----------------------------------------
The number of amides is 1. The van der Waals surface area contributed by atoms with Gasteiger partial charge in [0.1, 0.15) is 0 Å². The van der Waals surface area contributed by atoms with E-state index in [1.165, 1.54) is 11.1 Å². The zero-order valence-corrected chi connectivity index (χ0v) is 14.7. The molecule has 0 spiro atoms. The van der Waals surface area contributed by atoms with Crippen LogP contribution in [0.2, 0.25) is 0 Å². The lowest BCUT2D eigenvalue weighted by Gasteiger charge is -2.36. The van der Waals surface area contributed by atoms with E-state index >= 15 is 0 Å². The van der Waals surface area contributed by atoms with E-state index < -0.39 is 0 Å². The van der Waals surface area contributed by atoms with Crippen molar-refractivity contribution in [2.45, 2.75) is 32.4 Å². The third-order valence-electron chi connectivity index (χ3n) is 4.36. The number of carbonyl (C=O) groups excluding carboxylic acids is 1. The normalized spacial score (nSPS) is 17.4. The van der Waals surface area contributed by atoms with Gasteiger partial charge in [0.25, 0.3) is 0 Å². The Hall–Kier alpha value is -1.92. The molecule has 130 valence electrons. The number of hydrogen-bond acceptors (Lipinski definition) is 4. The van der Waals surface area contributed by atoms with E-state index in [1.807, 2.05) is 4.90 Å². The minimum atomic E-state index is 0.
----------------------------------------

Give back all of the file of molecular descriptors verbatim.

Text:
The number of amides is 1. The van der Waals surface area contributed by atoms with Gasteiger partial charge in [0.1, 0.15) is 0 Å². The van der Waals surface area contributed by atoms with E-state index in [1.165, 1.54) is 11.1 Å². The zero-order valence-corrected chi connectivity index (χ0v) is 14.7. The molecule has 0 spiro atoms. The van der Waals surface area contributed by atoms with Crippen LogP contribution in [0.2, 0.25) is 0 Å². The lowest BCUT2D eigenvalue weighted by Gasteiger charge is -2.36. The van der Waals surface area contributed by atoms with E-state index >= 15 is 0 Å². The van der Waals surface area contributed by atoms with E-state index < -0.39 is 0 Å². The van der Waals surface area contributed by atoms with Crippen molar-refractivity contribution in [2.45, 2.75) is 32.4 Å². The third-order valence-electron chi connectivity index (χ3n) is 4.36. The number of carbonyl (C=O) groups excluding carboxylic acids is 1. The normalized spacial score (nSPS) is 17.4. The van der Waals surface area contributed by atoms with Gasteiger partial charge in [0.25, 0.3) is 0 Å². The Hall–Kier alpha value is -1.92. The molecule has 130 valence electrons. The number of hydrogen-bond acceptors (Lipinski definition) is 4. The van der Waals surface area contributed by atoms with E-state index in [1.807, 2.05) is 4.90 Å². The minimum atomic E-state index is 0.